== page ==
Robeson County’s Brittany Gabaldon Achieves, Surpasses Employment Goals​

As Brittany Gabaldon celebrates her one-year employment anniversary this month, she looks back at how far she has come. She has secured transportation and maneuvered through mental health issues while maintaining employment.

The future didn’t always seem so bright.

Gabaldon initially began receiving Monarch services through Behavioral Health Therapist Karen Nance at the behavioral health office in Robeson County. Seeing Gabaldon improve throughout the therapy sessions, Nance believed Gabaldon would benefit further from employment mentoring through the Individual Placement and Services (IPS) program.

Gabaldon, 29, was introduced to Employment Peer Mentor (EPM) Len Edwards and he realized she would more likely find a job if she believed in her strengths and talents. “I could see that some of the barriers with lack of employment came from her feeling unmotivated, uninspired and lack of self-esteem,” Edwards said of Gabaldon’s demeanor when they initially met.

The Robeson County IPS team is led by Ann Hanna, IPS team lead and certified employment support professional. Gabaldon also received guidance from Robert Cain, employment support professional (ESP), who assisted in finding a job that fit her needs, interests and skills.

Edwards began by incorporating strategies to help Gabaldon overcome obstacles to employment and promote confidence. “Len gave me a lot of support, helping me to find a routine that would include working,” Gabaldon said of Edwards, who urged her to research and watch motivational speakers on the internet. “Those kinds of things helped me realize that I wasn’t the only one struggling.”

Edwards started referring to Gabaldon, who moved to North Carolina from Michigan, as “Awesome Brittany” to instill a sense of self-worth. “I knew she was awesome. She just needed some navigation,” he said.

The benefits of working with an employment mentor paid off when she interviewed for and accepted a job at City Cleaners in Lumberton. Gabaldon, who works Monday through Friday, first began simply checking in items to be cleaned but now has the responsibility of inspecting the clothes and making sure the pressers are accomplishing tasks.

However, without a driver’s license she would either need to walk or arrange for rides to her new job. The pair discussed more reliable transportation options and decided a scooter would be the best option. Obtaining transportation would not only help Gabaldon travel to and from her job but also become more independent in her everyday life.

They found a TaoTao50 scooter for sale locally and Gabaldon arranged to make $100 payments out of her weekly paychecks. Seeing her determination and motivation to own the scooter, Edwards realized how important Gabaldon’s job and securing transportation was to her.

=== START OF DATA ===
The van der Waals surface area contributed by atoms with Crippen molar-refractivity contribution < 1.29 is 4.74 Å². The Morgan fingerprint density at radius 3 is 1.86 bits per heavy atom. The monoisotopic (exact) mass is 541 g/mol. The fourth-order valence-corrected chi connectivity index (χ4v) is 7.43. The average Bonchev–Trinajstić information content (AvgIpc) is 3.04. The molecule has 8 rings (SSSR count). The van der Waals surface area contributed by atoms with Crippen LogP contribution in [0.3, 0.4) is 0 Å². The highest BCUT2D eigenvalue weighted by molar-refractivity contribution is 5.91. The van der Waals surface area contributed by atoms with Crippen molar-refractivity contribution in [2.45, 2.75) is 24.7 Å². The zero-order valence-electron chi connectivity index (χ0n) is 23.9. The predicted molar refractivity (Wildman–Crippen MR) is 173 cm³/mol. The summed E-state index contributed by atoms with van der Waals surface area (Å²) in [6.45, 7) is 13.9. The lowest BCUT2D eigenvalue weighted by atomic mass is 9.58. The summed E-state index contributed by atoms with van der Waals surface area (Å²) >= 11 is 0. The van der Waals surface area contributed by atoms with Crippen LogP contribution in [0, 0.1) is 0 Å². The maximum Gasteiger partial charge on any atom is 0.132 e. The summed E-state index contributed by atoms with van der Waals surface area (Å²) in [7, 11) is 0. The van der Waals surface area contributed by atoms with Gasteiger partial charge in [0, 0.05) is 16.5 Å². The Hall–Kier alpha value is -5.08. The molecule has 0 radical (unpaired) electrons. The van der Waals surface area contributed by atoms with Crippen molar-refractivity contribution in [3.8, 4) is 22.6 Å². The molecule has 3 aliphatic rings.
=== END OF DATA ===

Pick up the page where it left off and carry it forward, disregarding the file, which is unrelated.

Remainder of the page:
Edwards secured the last payment through donations from generous donors. As Gabaldon showed up to make what she thought was the second-to-last payment after about two months, Edwards let her know that she officially owned the scooter and could take it home.

“I was shocked, excited and thankful,” Gabaldon said. “I know Len will do whatever he can to get you where you need to be. Having the scooter helps me get to work and reduces the stress from my grandmother and aunt who I live with. I can do errands and get to doctor appointments on my own.”

Gabaldon highly recommends reaching out for support when needed and is glad she did. “Receiving therapy and help from a mentor is nothing to be ashamed about. This was a good experience . . . I don’t know what I would have done if I didn’t have this kind of support. I have received services from other mental health agencies and by far Monarch has exceeded all of my expectations,” Gabaldon said.

One year later, Edwards can clearly see how being employed and becoming more independent has improved Gabaldon’s everyday life. He believes her newfound attitude and confidence will help her achieve even more goals. “I truly believe more great things are coming down the conveyor belt of life for Brittany as she continues to shine and flourish. This is what dreams are made of and her dreams are taking flight,” he said proudly.

Photo caption: Brittany Gabaldon, right, takes a break from her job at City Cleaners in Lumberton with Employment Peer Mentor Len Edwards.